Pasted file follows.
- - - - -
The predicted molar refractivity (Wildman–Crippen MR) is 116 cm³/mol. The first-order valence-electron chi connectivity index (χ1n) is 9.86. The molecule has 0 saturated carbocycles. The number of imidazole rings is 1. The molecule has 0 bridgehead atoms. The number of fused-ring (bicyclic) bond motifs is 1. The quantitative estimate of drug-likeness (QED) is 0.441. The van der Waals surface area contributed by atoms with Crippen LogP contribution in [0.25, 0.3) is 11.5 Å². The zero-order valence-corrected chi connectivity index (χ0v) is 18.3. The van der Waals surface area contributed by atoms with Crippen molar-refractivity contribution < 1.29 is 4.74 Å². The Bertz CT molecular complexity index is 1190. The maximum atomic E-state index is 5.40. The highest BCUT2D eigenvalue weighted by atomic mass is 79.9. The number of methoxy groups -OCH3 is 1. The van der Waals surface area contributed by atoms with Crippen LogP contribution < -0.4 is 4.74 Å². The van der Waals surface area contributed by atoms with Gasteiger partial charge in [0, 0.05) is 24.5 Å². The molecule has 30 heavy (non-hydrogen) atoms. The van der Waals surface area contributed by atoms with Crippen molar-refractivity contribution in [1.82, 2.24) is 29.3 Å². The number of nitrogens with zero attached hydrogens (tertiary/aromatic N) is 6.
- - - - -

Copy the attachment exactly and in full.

The predicted molar refractivity (Wildman–Crippen MR) is 116 cm³/mol. The first-order valence-electron chi connectivity index (χ1n) is 9.86. The molecule has 0 saturated carbocycles. The number of imidazole rings is 1. The molecule has 0 bridgehead atoms. The number of fused-ring (bicyclic) bond motifs is 1. The quantitative estimate of drug-likeness (QED) is 0.441. The van der Waals surface area contributed by atoms with Crippen LogP contribution in [0.25, 0.3) is 11.5 Å². The zero-order valence-corrected chi connectivity index (χ0v) is 18.3. The van der Waals surface area contributed by atoms with Crippen molar-refractivity contribution < 1.29 is 4.74 Å². The Bertz CT molecular complexity index is 1190. The maximum atomic E-state index is 5.40. The highest BCUT2D eigenvalue weighted by atomic mass is 79.9. The number of methoxy groups -OCH3 is 1. The van der Waals surface area contributed by atoms with Crippen LogP contribution < -0.4 is 4.74 Å². The van der Waals surface area contributed by atoms with Gasteiger partial charge in [0, 0.05) is 24.5 Å². The molecule has 30 heavy (non-hydrogen) atoms. The van der Waals surface area contributed by atoms with Crippen molar-refractivity contribution in [1.82, 2.24) is 29.3 Å². The number of nitrogens with zero attached hydrogens (tertiary/aromatic N) is 6.